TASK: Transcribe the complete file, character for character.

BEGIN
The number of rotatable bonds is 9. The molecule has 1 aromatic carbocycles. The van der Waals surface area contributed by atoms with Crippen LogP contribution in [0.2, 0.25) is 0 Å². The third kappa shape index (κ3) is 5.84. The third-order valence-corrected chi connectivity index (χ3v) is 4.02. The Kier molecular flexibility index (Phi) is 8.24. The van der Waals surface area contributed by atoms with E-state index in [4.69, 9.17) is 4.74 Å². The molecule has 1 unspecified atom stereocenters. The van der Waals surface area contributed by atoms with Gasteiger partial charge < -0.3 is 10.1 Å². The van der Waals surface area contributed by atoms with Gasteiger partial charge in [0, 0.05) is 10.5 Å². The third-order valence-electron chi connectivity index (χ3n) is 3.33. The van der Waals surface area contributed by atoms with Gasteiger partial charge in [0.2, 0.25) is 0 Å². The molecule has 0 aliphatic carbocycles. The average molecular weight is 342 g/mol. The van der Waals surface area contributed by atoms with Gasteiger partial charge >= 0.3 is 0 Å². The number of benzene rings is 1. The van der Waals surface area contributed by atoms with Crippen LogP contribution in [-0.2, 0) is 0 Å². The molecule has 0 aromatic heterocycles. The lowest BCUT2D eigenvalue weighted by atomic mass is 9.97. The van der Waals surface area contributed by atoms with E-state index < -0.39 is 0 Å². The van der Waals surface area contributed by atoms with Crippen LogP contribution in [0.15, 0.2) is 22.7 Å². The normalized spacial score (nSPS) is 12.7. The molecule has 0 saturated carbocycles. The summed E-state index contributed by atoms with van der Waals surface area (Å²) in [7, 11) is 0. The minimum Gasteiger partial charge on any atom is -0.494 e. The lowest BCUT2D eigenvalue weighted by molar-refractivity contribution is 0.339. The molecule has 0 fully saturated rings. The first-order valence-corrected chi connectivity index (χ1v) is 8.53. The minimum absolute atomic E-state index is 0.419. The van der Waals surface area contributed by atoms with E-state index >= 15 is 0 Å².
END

The number of rotatable bonds is 9. The molecule has 1 aromatic carbocycles. The van der Waals surface area contributed by atoms with Crippen LogP contribution in [0.2, 0.25) is 0 Å². The third kappa shape index (κ3) is 5.84. The third-order valence-corrected chi connectivity index (χ3v) is 4.02. The Kier molecular flexibility index (Phi) is 8.24. The van der Waals surface area contributed by atoms with E-state index in [4.69, 9.17) is 4.74 Å². The molecule has 1 unspecified atom stereocenters. The van der Waals surface area contributed by atoms with Gasteiger partial charge < -0.3 is 10.1 Å². The van der Waals surface area contributed by atoms with Gasteiger partial charge in [0, 0.05) is 10.5 Å². The third-order valence-electron chi connectivity index (χ3n) is 3.33. The van der Waals surface area contributed by atoms with Gasteiger partial charge in [0.2, 0.25) is 0 Å². The molecule has 0 aliphatic carbocycles. The average molecular weight is 342 g/mol. The van der Waals surface area contributed by atoms with Gasteiger partial charge >= 0.3 is 0 Å². The number of benzene rings is 1. The van der Waals surface area contributed by atoms with Crippen LogP contribution in [-0.2, 0) is 0 Å². The molecule has 0 aromatic heterocycles. The lowest BCUT2D eigenvalue weighted by atomic mass is 9.97. The van der Waals surface area contributed by atoms with E-state index < -0.39 is 0 Å². The van der Waals surface area contributed by atoms with Crippen LogP contribution in [0.15, 0.2) is 22.7 Å². The normalized spacial score (nSPS) is 12.7. The molecule has 0 saturated carbocycles. The summed E-state index contributed by atoms with van der Waals surface area (Å²) in [7, 11) is 0. The minimum Gasteiger partial charge on any atom is -0.494 e. The lowest BCUT2D eigenvalue weighted by molar-refractivity contribution is 0.339. The molecule has 0 fully saturated rings. The first-order valence-corrected chi connectivity index (χ1v) is 8.53. The minimum absolute atomic E-state index is 0.419. The van der Waals surface area contributed by atoms with E-state index >= 15 is 0 Å².